This paper illustrates an economic approach to understanding the cruise tourism industry as a driver of economic development in Costa Rica. The objective is to describe the role and activities of the cruise ship industry and identify sources of economic benefit and cost such that more informed local policy decisions about the cruise ship tourism might be made. For example, our analysis in dicates: the cruise tourism industry competes with the cargo shipping industry for port space at a significant cost to Costa Rican ports; the amount of money injected into the local economy per cruise tourist is substantially lower than for other types of tourism; Cruise ships purchase relatively few supplies in Costa Rica; Cruise ships generate a great deal of human waste, water and air pollution, which can create a serious health hazard, cleanup costs, a nd which are not commensurate with other types of tourism development available to Costa Rica; Decision makers may want to consider that investment in cruise touris friendly ports may be less efficient from a national perspective thaninvestment in infrastructure (e.g., airports) to increase more profitable types of tourism; And leaders may want to consider the encouragement of smaller "pocket" cruises over the current cruise version of mass tourism. This approach should be applicable to communities wherever cruise tourism currently exists or is under consideration to be included in the portfolio of community economic activities.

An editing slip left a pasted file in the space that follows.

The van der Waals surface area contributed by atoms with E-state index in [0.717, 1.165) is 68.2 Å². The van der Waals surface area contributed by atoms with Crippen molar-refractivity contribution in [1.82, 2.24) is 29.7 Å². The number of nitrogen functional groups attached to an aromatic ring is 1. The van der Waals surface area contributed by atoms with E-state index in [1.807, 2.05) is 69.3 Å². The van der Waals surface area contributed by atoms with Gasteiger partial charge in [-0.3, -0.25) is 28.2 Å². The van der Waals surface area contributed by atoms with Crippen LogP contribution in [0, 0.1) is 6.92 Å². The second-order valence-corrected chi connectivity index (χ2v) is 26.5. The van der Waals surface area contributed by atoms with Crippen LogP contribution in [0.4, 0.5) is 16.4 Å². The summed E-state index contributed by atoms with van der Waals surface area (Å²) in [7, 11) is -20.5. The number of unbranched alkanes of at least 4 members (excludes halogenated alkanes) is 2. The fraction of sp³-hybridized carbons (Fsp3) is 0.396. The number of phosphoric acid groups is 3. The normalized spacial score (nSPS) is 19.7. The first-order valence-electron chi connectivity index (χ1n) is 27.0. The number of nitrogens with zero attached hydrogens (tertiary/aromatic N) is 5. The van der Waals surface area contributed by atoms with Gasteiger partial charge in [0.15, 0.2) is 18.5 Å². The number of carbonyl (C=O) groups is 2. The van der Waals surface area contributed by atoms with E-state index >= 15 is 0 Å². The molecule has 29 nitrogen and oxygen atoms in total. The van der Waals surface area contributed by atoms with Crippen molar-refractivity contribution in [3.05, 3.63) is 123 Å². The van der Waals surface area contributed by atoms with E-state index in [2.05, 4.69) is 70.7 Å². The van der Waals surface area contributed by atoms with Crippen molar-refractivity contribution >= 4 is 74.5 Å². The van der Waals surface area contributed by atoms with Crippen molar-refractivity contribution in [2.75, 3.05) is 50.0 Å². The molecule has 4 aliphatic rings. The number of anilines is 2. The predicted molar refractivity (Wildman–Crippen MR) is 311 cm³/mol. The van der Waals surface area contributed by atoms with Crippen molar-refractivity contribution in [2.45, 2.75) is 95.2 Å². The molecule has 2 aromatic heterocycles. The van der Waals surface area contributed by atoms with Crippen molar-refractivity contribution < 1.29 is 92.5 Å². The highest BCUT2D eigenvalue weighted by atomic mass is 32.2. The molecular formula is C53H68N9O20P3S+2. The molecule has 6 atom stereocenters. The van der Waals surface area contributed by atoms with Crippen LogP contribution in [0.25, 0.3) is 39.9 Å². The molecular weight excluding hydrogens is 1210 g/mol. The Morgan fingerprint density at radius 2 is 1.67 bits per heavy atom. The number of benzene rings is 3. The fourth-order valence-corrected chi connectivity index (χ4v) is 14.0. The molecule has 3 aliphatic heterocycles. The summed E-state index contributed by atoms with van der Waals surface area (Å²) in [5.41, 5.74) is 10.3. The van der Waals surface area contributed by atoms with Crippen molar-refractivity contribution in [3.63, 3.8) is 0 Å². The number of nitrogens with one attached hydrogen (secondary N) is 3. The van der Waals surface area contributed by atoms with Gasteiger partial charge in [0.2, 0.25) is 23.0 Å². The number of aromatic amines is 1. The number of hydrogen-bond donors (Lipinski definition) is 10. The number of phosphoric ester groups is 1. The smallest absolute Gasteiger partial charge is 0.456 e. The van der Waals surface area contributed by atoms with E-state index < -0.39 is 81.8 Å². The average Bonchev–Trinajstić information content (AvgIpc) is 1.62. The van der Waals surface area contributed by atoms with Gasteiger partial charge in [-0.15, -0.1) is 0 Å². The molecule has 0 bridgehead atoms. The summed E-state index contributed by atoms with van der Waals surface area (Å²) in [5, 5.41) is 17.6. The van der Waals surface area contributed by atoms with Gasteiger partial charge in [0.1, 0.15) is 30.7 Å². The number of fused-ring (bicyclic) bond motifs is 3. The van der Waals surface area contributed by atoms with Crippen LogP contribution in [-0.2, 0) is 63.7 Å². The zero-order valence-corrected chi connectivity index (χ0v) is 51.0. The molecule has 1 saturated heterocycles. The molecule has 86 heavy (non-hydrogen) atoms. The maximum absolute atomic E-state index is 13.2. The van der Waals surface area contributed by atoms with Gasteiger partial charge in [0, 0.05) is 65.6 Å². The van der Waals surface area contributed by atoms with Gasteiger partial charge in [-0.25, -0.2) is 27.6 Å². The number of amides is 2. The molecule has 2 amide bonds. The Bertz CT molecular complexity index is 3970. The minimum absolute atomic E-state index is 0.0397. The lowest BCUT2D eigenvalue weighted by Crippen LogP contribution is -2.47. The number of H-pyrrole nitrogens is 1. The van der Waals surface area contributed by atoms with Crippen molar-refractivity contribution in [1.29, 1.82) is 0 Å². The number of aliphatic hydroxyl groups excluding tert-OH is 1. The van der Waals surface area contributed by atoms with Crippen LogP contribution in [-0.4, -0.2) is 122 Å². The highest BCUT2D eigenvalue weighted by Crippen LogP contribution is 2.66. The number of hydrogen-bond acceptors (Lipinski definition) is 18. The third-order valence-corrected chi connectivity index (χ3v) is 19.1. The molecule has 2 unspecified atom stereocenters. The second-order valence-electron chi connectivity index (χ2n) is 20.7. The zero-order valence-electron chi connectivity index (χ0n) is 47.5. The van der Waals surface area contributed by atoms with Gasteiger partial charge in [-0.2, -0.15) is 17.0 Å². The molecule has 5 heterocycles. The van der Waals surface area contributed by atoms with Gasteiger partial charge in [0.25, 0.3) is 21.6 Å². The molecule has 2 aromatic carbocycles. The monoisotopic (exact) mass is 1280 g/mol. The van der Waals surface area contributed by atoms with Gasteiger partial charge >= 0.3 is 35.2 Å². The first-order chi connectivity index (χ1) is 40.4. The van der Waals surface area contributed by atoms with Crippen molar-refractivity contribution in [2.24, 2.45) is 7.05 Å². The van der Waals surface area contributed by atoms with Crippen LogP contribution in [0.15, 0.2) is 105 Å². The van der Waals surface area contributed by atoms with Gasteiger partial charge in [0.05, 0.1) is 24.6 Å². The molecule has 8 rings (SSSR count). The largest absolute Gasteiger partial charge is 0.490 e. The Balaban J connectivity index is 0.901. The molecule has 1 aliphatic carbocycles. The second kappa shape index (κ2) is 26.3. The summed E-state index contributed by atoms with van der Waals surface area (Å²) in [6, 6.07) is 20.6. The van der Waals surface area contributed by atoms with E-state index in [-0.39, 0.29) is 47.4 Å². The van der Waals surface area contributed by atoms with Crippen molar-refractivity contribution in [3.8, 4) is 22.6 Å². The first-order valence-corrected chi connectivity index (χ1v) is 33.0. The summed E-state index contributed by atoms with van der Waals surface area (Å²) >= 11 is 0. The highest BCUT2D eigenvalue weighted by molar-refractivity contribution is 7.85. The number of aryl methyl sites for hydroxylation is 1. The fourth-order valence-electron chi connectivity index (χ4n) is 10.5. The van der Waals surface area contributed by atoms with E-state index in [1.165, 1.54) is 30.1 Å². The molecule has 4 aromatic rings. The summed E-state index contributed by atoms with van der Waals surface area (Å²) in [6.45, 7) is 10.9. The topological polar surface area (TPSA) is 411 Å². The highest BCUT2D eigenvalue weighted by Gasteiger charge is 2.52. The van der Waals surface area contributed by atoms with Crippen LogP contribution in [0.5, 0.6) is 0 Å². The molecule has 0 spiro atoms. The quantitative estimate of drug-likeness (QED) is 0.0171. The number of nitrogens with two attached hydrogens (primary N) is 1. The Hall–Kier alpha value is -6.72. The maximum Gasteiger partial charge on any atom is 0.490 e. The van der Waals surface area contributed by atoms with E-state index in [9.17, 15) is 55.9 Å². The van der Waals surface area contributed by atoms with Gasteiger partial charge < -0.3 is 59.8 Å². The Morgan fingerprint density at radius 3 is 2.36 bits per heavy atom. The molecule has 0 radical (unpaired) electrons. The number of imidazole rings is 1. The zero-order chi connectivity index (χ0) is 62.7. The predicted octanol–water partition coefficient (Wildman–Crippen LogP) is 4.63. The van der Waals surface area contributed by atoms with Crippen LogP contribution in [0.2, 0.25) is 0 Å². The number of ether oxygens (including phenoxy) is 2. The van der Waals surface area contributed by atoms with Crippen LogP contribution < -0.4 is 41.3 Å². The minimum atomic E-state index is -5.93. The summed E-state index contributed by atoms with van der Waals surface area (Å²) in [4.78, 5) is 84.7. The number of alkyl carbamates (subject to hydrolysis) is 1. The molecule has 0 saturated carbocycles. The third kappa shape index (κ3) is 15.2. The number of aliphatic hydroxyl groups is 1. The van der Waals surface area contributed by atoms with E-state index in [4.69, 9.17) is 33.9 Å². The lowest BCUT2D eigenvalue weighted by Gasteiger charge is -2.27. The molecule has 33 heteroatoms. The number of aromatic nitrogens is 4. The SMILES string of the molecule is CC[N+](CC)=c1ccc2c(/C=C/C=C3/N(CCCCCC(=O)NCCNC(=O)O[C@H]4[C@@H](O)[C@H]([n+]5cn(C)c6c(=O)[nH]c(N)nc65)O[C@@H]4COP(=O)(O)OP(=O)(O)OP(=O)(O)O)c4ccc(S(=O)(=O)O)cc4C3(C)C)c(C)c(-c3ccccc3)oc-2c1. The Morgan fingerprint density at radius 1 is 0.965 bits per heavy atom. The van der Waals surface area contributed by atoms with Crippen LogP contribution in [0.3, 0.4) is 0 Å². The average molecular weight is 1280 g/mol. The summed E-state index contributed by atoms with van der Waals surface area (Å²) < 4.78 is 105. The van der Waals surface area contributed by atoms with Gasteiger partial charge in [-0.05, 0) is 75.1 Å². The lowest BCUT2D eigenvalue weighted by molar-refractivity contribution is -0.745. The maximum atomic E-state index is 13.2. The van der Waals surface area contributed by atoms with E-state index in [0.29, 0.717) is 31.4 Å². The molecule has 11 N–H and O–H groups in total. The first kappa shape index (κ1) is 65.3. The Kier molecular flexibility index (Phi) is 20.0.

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Incae Business School

Seidl, A., Guiliano, F., & Pratt, L. (2006). Cruise Tourism and Community Economic Development in Central America and the Caribbean: the Case of Costa Rica. Pasos, 4(2), 213–224.